October 30, 2004

Usurping Usury

One of the big stories in the news over here, other than the US Presidential elections, is that a court actually said that it was possible for a loan agreement to "grossly contravene the ordinary principles of fair dealing."

For my American readers this may sound strange. After all, in this age of consumer credit protection, there are restrictions on how lenders can swindle money out of borrowers. There are caps on the level of interest that can be charged. Even department store credit cards top out at less than 25% APR.

This is not the case in the UK. What prompted the judge at Liverpool County Court to make the above statement as he wiped out the remaining debt of Tony and Michelle Meadows? The Meadows had borrowed 5,750. After paying back about 25,000 they still owed 384,000. No, there is no typo there. They borrowed about $11,000. They paid about $50,000. They still owed about $750,000. The Mafia was not involved.

The case was in court because London North Securities, which bought the original note from Home Loan Northern, was seeking a repossession order on the Meadows' home. The Meadows had gone to Home Loan Northern to borrow 2,000 for a home improvement loan. They were persuaded to borrow an extra 3,000 to pay off their mortgage and then charged 750 for an insurance policy they didn't want. They missed payments, so the 34.9% APR began to accrue against the late payment penalties, interest, and legal fees. Even though they managed to fork out 25,000, they could never get ahead.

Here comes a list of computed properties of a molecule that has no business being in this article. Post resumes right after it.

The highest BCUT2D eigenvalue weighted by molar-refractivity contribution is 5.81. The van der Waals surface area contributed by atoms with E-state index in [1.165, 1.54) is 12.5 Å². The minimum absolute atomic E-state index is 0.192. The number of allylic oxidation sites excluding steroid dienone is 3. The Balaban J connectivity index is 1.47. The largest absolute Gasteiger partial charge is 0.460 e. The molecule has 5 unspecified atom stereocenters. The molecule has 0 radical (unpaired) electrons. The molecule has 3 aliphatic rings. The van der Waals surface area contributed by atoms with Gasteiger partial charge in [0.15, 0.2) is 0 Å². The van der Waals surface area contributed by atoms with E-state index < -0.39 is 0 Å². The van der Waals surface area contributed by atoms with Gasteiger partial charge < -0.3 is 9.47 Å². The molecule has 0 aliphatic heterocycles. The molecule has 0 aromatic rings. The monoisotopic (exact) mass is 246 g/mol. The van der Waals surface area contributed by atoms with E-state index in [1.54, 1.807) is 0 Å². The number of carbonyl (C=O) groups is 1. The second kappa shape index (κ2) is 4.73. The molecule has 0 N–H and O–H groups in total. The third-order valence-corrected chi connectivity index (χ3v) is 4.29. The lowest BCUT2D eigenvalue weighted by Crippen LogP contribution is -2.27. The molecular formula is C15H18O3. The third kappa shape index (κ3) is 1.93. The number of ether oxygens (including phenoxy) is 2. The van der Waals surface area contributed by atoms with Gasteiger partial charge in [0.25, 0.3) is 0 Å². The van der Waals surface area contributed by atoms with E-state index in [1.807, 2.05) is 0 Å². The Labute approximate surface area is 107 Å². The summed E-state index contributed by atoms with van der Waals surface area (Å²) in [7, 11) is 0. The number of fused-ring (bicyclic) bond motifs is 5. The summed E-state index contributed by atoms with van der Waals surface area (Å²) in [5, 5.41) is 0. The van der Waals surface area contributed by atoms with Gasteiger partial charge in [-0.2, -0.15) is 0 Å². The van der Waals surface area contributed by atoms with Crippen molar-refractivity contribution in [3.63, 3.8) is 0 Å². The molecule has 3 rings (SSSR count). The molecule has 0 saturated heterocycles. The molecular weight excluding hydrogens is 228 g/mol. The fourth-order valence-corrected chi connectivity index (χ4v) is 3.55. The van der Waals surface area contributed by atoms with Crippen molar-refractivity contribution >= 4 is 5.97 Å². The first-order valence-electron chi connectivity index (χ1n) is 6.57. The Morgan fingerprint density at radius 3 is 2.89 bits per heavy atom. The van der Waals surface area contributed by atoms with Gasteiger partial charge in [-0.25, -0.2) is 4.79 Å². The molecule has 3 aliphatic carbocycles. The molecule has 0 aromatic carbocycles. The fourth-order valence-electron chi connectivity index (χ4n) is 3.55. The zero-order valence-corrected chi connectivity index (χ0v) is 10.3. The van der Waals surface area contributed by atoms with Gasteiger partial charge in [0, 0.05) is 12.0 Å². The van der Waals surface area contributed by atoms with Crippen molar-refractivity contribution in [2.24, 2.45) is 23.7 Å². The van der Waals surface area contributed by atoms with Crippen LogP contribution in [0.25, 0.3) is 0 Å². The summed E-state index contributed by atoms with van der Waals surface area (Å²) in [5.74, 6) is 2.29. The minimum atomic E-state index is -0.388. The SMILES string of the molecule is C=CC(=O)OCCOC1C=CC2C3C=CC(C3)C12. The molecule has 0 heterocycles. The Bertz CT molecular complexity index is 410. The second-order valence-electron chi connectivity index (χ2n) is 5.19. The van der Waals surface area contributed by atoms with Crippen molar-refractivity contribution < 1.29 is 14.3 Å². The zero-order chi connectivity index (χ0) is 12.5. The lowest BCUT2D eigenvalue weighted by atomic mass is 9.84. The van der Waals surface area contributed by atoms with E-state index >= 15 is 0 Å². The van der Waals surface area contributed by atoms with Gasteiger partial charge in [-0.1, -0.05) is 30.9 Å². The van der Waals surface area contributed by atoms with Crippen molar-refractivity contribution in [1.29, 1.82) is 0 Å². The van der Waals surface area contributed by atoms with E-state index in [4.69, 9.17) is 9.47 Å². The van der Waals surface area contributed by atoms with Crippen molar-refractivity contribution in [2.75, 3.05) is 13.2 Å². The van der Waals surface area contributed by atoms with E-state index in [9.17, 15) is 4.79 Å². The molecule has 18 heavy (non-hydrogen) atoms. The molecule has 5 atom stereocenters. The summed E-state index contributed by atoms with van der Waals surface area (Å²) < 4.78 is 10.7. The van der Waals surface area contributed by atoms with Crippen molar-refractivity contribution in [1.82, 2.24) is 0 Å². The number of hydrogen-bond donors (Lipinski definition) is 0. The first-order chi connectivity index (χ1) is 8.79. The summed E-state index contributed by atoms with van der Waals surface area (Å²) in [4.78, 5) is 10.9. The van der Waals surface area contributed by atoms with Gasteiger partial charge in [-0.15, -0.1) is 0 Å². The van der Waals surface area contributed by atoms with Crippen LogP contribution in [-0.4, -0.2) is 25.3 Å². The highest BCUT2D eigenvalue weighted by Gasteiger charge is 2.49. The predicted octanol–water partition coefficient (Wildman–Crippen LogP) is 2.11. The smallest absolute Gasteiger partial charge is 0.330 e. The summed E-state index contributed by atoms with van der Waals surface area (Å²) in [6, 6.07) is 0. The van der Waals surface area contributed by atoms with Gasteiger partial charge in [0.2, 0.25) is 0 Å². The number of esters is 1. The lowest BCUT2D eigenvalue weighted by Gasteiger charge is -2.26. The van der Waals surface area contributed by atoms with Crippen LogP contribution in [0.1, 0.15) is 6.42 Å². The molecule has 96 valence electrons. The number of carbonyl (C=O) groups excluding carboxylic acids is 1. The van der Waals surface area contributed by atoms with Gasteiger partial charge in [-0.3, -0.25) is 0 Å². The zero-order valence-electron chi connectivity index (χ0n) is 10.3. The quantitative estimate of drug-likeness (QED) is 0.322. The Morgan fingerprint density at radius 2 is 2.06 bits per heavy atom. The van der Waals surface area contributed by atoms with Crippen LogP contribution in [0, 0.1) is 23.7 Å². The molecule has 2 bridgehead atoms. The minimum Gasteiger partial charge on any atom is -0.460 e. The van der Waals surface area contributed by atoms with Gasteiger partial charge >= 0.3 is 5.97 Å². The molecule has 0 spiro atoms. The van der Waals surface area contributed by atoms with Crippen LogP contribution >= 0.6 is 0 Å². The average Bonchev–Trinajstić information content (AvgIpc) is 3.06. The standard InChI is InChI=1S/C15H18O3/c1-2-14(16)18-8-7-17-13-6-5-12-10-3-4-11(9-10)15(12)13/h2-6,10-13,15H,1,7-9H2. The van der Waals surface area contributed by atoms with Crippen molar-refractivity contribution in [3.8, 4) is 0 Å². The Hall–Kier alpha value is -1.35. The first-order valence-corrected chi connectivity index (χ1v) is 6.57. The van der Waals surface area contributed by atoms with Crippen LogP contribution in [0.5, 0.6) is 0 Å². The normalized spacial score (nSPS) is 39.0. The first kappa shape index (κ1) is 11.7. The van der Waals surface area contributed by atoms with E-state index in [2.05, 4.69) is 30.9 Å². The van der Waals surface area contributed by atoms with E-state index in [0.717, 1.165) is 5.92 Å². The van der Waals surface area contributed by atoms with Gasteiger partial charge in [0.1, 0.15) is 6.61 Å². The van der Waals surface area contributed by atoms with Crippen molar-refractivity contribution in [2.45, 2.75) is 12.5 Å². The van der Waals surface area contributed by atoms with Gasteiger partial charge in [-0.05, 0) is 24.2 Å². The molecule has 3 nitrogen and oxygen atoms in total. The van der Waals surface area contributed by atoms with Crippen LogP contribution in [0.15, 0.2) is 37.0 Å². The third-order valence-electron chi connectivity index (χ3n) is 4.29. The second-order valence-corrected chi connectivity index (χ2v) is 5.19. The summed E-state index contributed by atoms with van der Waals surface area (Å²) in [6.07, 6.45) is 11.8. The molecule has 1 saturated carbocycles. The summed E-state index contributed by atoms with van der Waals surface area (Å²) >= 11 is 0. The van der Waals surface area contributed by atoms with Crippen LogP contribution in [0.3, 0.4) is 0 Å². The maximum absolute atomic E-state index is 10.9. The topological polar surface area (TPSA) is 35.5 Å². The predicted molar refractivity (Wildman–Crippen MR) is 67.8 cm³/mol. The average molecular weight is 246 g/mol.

Loan companies like Home Loan Northern are reaping windfalls like this by preying on the poor and those with bad credit. But at 34.9%, Home Loan Northern isn't even in the same league as Provident Personal Credit. Provident sends agents door to door, particularly in council estates, hard selling loans. They've yet to find a poor person they can't make poorer still.

At this point, my American readers may need to sit down. Provident offers a credit card. The annual percentage rate is 152.3%. Unbelievably, the rate for their specialty, cash loans, is even higher. They lend money at 177% APR. I am not making this up. I am using their own numbers, openly published on their website.

You can see now why this ruling in Liverpool has rocked the country. It has no precedential value. No other judge is bound by it. It has, however, broken the ice. In commenting upon the case, the presiding judge at Central London County Court said that other judges might be encouraged to make similar decisions. The Government, which has repeatedly shelved interest-capping consumer credit legislation, may actually want to do something now.

Posted by david at October 30, 2004 02:52 AM | TrackBack